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Having the last laugh

By Nie Xin (Shanghai Daily)

09:22, August 24, 2012

Lauphilos members pose for a picture after a regular gathering for comedy show.(Photo from Shanghai Daily)

A group of young amateur comedians in Shanghai take their hobby very seriously. They formed a club called Lauphilos and are now systematically working on making people laugh, all while having a good time themselves, writes Nie Xin.

In this city there is a group of young people contributing their time and energy to make people laugh. They named their club Lauphilos in English. In Chinese the name is Xiao Dao, which means laugh philosophy.

Last Friday, the club staged a group show for Qixi Festival which fell yesterday. Ten comedians each gave a five-minute performance. All were Chinese except for one Pakistani who lives in Shanghai. They made jokes and shared stories about "love" to coincide with the Chinese Valentine's Day.

Their upcoming gathering is scheduled tomorrow afternoon.

Once a month, the club holds a group talk show at a wine bar in Jing'an District. Up to 150 people will attend.

"The inspiration of our talk show comes from daily life and we pursue 100 percent original creations," says Mark Wang, co-founder of Lauphilos.

Wang shows an instrument that measures the decibel levels and questionnaires that audience members filled in after watching the show last week.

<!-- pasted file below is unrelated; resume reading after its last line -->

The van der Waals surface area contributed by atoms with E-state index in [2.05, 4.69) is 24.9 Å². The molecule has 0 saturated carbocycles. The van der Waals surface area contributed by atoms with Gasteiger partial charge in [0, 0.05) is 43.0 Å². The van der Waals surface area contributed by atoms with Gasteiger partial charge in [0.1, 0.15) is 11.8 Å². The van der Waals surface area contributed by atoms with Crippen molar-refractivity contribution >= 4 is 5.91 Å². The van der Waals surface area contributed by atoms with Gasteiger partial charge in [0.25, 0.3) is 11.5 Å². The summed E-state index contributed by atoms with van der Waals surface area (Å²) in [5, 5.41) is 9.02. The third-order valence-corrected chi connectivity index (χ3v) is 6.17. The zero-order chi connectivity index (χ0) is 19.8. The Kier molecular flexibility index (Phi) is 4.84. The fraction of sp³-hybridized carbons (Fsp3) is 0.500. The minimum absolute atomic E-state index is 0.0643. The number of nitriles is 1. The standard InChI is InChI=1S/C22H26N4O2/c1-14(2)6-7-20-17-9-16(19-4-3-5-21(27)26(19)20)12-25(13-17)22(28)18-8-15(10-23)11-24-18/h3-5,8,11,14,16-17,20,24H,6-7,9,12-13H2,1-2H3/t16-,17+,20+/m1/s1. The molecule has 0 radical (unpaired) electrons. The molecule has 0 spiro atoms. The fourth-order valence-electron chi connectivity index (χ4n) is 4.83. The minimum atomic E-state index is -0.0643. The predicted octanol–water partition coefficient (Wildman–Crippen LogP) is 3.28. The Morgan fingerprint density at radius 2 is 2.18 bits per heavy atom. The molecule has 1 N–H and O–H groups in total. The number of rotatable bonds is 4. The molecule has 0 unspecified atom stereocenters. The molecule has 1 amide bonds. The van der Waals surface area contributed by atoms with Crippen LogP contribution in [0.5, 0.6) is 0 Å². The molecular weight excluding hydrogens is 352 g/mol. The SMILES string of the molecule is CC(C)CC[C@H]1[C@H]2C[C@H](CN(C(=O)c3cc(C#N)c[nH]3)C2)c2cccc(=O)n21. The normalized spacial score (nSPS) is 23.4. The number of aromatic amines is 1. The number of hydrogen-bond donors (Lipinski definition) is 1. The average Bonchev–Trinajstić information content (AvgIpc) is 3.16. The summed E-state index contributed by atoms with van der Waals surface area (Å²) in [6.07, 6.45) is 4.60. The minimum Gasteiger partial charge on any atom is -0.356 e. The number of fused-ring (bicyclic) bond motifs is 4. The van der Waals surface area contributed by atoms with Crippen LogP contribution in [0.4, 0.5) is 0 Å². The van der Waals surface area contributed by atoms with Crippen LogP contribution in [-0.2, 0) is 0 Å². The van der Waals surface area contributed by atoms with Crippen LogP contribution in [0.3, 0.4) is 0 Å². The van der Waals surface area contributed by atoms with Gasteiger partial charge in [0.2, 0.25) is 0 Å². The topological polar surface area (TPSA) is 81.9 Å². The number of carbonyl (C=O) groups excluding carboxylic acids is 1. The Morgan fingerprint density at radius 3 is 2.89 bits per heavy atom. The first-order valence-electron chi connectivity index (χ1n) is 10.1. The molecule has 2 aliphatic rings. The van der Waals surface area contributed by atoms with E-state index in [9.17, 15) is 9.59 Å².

"Does it look very professional?" asked Wang, laughing. "We need feedback to find out which comedians are more popular and how to improve our club."

The club has about 20 members, including 10 comedians who are popular enough to sell out a venue with capacity for 150 people.

Wang quit his job two months ago as product manager at a multinational chemical company to focus on Lauphilos.

Chinese sense of humor

Lauphilos was founded by Wang and his partner Li Daisong. Both are from Shanghai but met in Canada, where they studied. They both love Western comedy and talk shows and decided to do something interesting in their hometown.

"I remember watching a talk show in Canada and one of my Western friends said to me, 'I don't think Chinese people know humor.' I want to change that impression of Chinese people," Wang says.

In 2010, when Wang and Li founded Lauphilos they invited some well-known Canadian comedians to Shanghai to perform. The feedback was not good. "Many reasons led to this initial failure including the reluctance of the local audience, lack of promotion in the media and mistargeting our audience," Wang says.

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